SMITH: I thought I had it. But you just never know. You could miss by just a little bit. And it’s become my most iconic shot. Nike has purchased it over and over and over again. They wanted to buy the shot. But I told them it’s mine. It’s on a 35-millimeter slide. It’s in a fireproof safe.
JORDAN (to reporters at the 1988 event): The judging was tough all day. It's incredible how some dunks got rated. I feel if this wasn't in Chicago, it might have gone the other way. The home crowd helped me. The adrenaline gave me extra energy.
WILKINS: I’ll put it like this here: It could’ve went either way. But a slight advantage being here in Chicago, the swing votes here. You know how it goes.
FALK: Obviously, Michael Jordan has been a very special person in my life. You never root against Michael Jordan, ever. But you have to think Dominique probably had a reasonable gripe. He was pretty spectacular in the contest.
OAKLEY: You don’t win unless they give you the trophy. So we can cut the talk out.
GOODRICH: Like a basketball game, it could go either way. That particular day, I felt Michael was just a little bit better than Dominique. Different styles. It’s subjective.
McINTYRE: They both had a great quote afterwards. ‘Nique said, and I’m paraphrasing, ‘It’s hard to beat somebody in their hometown.’ Michael said, ‘Had this been in any other town but Chicago, I might not have won.’ Key words there are ‘might not’.
WILKINS: Of course we both thought we won. No matter who won, the fans got their money’s worth. And that’s what I tell people. Do I think I won? Yeah. But it didn’t matter at that point because we entertained for the fans. The fact we’re talking about it 30 years later lets you know how important that dunk contest was.
VINCE CARTER (current Hawks forward; winner of 2000 slam dunk contest): For diehard sports fans and someone like myself, who watched to learn, that contest was memorable. I was 11 years old. I was working on the small hoops and I’m like, ‘Ooh, I’m going to do this.’ When I got my chance to dunk at 12 the next year, I tried to do some of those things and learn as I got older. Of course you watched to ooh and aah and see what they’re going to come up with and say, ‘How did he think of this?’ You gawked at Mike’s ability to fly and jump from the free-throw line. Then you look at Dominique’s ability to fly but the power that he had. It’s one thing dunking with power with one hand. But there are not a lot of people out there, even today, who are dunking with that kind of power with two hands and a windmill. Those are the guys I watched and wanted to be compared to when it came down to style, power and grace. Anything you think of in a dunk contest, I wanted to have a little bit of all those guys. I wanted to be part of the history of dunking.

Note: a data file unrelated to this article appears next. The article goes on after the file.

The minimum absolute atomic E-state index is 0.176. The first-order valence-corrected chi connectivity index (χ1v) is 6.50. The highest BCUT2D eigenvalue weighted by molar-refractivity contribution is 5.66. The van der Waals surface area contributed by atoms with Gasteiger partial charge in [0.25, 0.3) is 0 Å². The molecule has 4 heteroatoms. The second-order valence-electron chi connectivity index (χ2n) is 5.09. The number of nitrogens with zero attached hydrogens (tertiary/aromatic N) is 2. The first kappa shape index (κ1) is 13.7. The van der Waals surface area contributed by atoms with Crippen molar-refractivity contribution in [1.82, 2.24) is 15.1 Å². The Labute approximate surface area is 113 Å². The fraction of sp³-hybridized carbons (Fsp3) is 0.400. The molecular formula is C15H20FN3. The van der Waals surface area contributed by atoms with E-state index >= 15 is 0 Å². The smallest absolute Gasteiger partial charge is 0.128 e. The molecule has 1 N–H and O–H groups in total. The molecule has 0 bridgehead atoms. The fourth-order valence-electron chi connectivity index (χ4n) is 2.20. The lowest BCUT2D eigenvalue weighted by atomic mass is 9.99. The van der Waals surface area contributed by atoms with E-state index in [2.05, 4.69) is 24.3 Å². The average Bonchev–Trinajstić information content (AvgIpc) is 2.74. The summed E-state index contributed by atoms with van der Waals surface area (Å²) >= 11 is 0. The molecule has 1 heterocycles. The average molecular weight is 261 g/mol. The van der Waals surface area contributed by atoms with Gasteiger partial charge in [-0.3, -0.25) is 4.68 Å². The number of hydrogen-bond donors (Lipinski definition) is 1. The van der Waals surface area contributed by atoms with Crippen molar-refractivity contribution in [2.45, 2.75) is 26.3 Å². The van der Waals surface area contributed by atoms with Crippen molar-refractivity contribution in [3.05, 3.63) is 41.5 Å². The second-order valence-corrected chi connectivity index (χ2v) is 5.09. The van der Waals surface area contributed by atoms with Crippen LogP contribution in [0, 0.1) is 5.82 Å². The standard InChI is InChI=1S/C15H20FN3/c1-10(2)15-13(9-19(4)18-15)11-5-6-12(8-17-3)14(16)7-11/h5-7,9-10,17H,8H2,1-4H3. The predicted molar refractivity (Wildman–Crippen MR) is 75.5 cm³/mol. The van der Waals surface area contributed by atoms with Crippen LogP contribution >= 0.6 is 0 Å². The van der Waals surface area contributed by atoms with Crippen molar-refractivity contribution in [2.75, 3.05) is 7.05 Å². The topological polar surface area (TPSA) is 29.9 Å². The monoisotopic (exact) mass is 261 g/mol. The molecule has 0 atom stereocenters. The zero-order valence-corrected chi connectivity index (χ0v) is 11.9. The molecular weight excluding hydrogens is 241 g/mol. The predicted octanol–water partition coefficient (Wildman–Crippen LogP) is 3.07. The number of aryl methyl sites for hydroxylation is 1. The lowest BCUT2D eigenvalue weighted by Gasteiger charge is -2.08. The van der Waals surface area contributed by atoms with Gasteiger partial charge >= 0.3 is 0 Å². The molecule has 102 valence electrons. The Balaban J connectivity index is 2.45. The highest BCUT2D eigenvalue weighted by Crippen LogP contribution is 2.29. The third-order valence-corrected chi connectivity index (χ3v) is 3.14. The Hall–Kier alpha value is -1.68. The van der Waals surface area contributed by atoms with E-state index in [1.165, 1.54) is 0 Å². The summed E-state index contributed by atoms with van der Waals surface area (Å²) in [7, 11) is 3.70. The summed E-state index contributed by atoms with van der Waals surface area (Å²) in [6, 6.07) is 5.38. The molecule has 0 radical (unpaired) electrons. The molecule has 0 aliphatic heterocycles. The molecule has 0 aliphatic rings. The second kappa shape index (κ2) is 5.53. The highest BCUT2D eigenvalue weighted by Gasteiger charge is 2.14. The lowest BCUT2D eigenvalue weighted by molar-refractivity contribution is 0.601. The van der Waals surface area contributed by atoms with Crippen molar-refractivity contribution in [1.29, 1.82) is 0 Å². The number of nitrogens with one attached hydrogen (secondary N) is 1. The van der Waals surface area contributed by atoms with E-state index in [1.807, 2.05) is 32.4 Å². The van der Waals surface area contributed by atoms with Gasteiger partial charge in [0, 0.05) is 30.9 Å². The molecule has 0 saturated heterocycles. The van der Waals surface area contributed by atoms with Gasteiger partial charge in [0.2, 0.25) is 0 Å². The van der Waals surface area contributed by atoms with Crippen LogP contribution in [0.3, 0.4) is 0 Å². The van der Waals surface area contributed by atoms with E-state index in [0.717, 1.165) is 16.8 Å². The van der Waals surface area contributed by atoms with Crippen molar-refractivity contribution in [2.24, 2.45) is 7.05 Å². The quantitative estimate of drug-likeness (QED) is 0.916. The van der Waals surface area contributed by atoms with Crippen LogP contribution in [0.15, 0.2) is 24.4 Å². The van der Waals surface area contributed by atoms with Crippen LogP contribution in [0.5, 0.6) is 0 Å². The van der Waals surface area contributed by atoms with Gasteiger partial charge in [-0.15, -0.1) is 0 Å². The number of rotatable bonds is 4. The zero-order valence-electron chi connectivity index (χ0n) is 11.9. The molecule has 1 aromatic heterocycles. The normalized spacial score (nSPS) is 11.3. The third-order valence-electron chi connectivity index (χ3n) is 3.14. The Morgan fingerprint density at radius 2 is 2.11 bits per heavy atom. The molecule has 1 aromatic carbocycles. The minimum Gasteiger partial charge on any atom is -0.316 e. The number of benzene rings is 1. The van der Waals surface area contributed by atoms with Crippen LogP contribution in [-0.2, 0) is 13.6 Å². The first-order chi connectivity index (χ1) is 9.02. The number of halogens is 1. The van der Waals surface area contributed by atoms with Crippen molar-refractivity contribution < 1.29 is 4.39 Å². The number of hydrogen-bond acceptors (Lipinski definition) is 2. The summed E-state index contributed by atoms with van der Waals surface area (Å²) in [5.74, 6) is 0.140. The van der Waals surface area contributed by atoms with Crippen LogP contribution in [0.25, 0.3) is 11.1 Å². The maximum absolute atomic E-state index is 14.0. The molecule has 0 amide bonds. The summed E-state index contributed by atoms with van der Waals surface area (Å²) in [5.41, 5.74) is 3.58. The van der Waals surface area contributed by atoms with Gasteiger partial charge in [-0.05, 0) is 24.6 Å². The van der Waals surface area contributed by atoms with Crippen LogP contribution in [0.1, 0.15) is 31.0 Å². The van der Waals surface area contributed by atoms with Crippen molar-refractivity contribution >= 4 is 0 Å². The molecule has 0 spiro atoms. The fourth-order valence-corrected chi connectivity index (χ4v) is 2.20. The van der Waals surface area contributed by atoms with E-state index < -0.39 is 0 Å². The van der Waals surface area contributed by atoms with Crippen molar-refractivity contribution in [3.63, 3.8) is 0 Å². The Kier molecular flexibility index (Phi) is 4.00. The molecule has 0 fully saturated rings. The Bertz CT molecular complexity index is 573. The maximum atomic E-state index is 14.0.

ZACH LaVINE (Bulls guard; winner of 2015 and 2016 slam dunk contests): I grew up watching it. I remember playing it in my little VCR, pausing it, rewinding, going out and trying to do that little side windmill he did on my Little Fisher Price hoop. Both those dudes are iconic.
WEBB: When you’re going to camps talking to kids, you really don’t get the appreciation of what those guys did that day. The competitiveness and the edge they had in wanting to win against each other. To see the motivations they had, it carries on to your play. When you’re getting ready to do something, you saw how they dug down deep to try to outdo one another.